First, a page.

Too many Christians live behind bars of doubt and cynicism that harden their hearts. They justify their hardness of heart by pointing to the evidence of false repentance they see in life. Such rationalization denies the sincerity of a person standing right before us. Each person must be seen as a child of God in his or her own right.
Secularists dismiss God’s intervention in our world and the necessity of religious faith for people. But what is even worse is when Christians fail to accept God’s power to transform people.
Christians who fail to believe in God’s omnipotence over the affairs of this world are spiritually imprisoned. They put God in a box and refuse to belive He is capable of breaking out of that box and reaching people in their own prisons. Christian men and women who deny God reaches behind the bars of this world to transform a sinner’s heart are Christians who have given up on Jesus Christ as its Lord and Savior.
Christians need God to reach behind the bars of our self-righteous and self-confidence to save us. Christians need Jesus to open the doors of our hearts to the people around us who are need new life only Jesus offers.
There was a time when I was an agnostic, I’m ashamed to admit. I didn’t believe Jesus is who He is and doubted His ability to save. I was a college student at the time and a young man began visiting my room to encourage me to have a personal relationship with Jesus.
I argued against every reason he gave me to believe in Jesus. After three attempts on different afternoons, he gave up and said I would never believe. He left my dorm room with me feeling pretty good about winning my debates against his arguments to believe.
That night my conscience was conflicted. I began thinking about the people God had sent to share the Gospel with me. My grandmother, and mother, my father, my Sunday school teachers and church members from my congregation in Norwalk, Ohio – my extended family who faithfully went to church on both sides of Christianity. I began thinking about what Jesus meant to them and what they told me He ought to mean for me.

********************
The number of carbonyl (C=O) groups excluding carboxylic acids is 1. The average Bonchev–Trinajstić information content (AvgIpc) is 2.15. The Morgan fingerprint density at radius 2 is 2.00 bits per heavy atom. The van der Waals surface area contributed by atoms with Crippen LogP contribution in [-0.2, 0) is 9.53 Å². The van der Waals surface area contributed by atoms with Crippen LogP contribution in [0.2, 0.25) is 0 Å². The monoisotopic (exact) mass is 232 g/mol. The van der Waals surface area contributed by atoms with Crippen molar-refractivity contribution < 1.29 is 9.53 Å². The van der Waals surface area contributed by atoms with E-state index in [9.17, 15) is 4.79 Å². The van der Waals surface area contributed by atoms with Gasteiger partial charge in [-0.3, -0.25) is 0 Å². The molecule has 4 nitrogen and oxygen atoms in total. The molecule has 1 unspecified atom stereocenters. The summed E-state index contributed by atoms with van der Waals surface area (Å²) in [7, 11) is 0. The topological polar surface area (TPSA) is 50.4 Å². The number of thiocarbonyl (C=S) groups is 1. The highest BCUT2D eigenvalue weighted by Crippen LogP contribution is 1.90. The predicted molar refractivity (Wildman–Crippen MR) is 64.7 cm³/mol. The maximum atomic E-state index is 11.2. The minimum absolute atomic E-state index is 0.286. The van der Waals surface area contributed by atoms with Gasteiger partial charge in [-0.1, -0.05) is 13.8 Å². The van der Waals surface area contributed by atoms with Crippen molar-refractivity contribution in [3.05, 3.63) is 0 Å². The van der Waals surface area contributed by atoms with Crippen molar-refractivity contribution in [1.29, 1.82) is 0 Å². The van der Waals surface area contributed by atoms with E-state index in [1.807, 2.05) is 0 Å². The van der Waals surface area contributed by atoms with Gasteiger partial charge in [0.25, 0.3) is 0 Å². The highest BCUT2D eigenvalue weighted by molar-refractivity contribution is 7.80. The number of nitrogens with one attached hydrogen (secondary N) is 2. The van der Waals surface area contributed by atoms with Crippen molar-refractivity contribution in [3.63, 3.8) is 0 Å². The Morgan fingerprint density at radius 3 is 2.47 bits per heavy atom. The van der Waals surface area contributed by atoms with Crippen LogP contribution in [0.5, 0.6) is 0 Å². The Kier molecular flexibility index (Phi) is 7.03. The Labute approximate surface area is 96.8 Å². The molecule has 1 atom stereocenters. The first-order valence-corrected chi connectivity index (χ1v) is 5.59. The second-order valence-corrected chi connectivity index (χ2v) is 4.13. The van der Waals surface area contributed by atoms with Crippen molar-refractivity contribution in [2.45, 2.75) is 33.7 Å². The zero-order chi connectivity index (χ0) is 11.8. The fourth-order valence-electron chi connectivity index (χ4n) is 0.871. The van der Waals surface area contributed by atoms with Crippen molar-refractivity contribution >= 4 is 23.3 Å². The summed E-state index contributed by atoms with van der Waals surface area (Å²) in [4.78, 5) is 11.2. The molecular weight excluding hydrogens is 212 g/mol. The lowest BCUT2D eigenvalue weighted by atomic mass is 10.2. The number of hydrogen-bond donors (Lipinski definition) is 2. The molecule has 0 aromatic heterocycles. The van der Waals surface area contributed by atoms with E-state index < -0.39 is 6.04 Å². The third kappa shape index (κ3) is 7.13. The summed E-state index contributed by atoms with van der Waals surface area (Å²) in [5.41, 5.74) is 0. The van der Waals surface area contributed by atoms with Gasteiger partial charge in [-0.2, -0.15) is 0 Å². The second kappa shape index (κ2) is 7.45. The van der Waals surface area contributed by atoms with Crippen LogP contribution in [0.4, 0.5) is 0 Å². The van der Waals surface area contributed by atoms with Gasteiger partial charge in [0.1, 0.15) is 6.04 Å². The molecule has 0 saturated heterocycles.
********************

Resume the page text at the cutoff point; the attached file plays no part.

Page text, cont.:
I became ashamed and that night committed my life to Jesus Christ. I am here because He had not given up on me. He had reached behind the bars of my agnosticism to save me.
The next day, when I sought out my evangelist to tell him Jesus had saved me the previous night – what do you think he said? He didn’t believe me. As far as he was concerned, I was a permanently lost case.
Well, friends, this is not good enough for Christians. This is not good enough for any one of us to think or to say. None of us can say we stand for Jesus on the one hand, and dismiss His ability to save a prisoner behind the bars of disbelief on the other hand.
This is a congregation to which Jesus has given the responsibility to be a missionary people. He has shown us in our private lives that He has not abandoned us. We only need to think about how He has been with us through all the challenges we faced as children, as teens, as young adults, as newly weds, when children were born, when children became teenagers, when we lost our parents, through job changes, and losing spouses. Jesus Christ has been with us, lifting us up from the ground of disbelief.
He has reached behind the bars of our despair and freed us to find our faith again. He has guided us through darker times than these and He will do it again and again. We know how He has saved us.
And He can do that for other people to. We simply need to remind them of what we have already experienced in our lives. Anything less enables spirits of darkness to imprison a church behind bars of despair and loss. Christ calls us to reach beyond the bars of estrangement from God to build others up in Jesus Christ.
Every day God is doing the impossible through Jesus Christ. “All things are possible for those who love Him and are called according to His purpose.” There is no biological or social determinism that imprisons people when Christ is at work! We are not victims in this world. We should always celebrate the length of His reach and rejoice in who He saves!
Most importantly, we must align our lives with Jesus Christ to be the message of hope in Jesus that saves the world.
There are millions who are imprisoned by spirits of darkness. But can save them through Jesus Christ. Believe it! Embrace His power to save! Our job as Christ’s disciples is to uplift the power of the Lord that’s evident before us. Our job is to join the Lord in the ministry of reaching behind bars with the hope in Jesus Christ’s name! Amen.